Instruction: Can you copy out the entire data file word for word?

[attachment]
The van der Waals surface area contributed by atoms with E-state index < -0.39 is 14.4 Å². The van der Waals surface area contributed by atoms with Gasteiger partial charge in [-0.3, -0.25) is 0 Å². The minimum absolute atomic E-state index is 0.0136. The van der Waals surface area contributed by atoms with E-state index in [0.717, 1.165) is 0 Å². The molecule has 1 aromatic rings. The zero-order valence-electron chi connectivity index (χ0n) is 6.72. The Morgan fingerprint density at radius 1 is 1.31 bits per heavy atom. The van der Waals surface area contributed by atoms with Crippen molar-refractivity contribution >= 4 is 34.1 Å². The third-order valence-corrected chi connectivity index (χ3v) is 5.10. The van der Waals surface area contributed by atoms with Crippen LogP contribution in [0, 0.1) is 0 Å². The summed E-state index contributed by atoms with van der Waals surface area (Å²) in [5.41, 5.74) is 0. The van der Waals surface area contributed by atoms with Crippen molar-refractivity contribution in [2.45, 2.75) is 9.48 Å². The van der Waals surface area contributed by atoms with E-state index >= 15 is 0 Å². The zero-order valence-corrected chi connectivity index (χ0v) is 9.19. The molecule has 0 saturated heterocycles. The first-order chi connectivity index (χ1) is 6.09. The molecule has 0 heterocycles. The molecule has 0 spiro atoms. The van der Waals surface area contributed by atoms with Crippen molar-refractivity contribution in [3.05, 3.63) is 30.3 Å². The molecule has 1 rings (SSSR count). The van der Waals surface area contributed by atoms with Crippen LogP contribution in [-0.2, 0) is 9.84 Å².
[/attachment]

The van der Waals surface area contributed by atoms with E-state index < -0.39 is 14.4 Å². The van der Waals surface area contributed by atoms with Gasteiger partial charge in [-0.3, -0.25) is 0 Å². The minimum absolute atomic E-state index is 0.0136. The van der Waals surface area contributed by atoms with E-state index in [0.717, 1.165) is 0 Å². The molecule has 1 aromatic rings. The zero-order valence-electron chi connectivity index (χ0n) is 6.72. The Morgan fingerprint density at radius 1 is 1.31 bits per heavy atom. The van der Waals surface area contributed by atoms with Crippen molar-refractivity contribution >= 4 is 34.1 Å². The third-order valence-corrected chi connectivity index (χ3v) is 5.10. The van der Waals surface area contributed by atoms with Crippen LogP contribution in [0, 0.1) is 0 Å². The summed E-state index contributed by atoms with van der Waals surface area (Å²) in [5.41, 5.74) is 0. The van der Waals surface area contributed by atoms with Crippen molar-refractivity contribution in [2.45, 2.75) is 9.48 Å². The van der Waals surface area contributed by atoms with E-state index >= 15 is 0 Å². The zero-order valence-corrected chi connectivity index (χ0v) is 9.19. The molecule has 0 saturated heterocycles. The first-order chi connectivity index (χ1) is 6.09. The molecule has 0 heterocycles. The molecule has 0 spiro atoms. The van der Waals surface area contributed by atoms with Crippen molar-refractivity contribution in [3.05, 3.63) is 30.3 Å². The molecule has 1 rings (SSSR count). The van der Waals surface area contributed by atoms with Crippen LogP contribution in [-0.2, 0) is 9.84 Å².